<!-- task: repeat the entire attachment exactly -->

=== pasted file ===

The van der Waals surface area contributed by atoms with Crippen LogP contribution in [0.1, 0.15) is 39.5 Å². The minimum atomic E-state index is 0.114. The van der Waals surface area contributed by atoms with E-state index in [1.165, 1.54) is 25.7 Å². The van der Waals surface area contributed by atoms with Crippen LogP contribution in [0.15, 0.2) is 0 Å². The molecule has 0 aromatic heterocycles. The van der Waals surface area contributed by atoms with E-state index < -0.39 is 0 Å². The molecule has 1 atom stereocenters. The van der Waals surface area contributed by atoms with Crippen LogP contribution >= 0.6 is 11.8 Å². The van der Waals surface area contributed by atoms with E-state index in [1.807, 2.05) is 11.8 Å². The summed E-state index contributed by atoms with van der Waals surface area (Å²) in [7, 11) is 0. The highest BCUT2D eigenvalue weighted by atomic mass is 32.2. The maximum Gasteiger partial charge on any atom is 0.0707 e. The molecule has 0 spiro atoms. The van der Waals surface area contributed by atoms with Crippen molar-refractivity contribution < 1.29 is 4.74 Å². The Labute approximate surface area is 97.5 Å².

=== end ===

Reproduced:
The van der Waals surface area contributed by atoms with Crippen LogP contribution in [0.1, 0.15) is 39.5 Å². The minimum atomic E-state index is 0.114. The van der Waals surface area contributed by atoms with E-state index in [1.165, 1.54) is 25.7 Å². The van der Waals surface area contributed by atoms with Crippen LogP contribution in [0.15, 0.2) is 0 Å². The molecule has 0 aromatic heterocycles. The van der Waals surface area contributed by atoms with E-state index < -0.39 is 0 Å². The molecule has 1 atom stereocenters. The van der Waals surface area contributed by atoms with Crippen LogP contribution >= 0.6 is 11.8 Å². The van der Waals surface area contributed by atoms with E-state index in [1.807, 2.05) is 11.8 Å². The summed E-state index contributed by atoms with van der Waals surface area (Å²) in [7, 11) is 0. The highest BCUT2D eigenvalue weighted by atomic mass is 32.2. The maximum Gasteiger partial charge on any atom is 0.0707 e. The molecule has 0 spiro atoms. The van der Waals surface area contributed by atoms with Crippen molar-refractivity contribution < 1.29 is 4.74 Å². The Labute approximate surface area is 97.5 Å².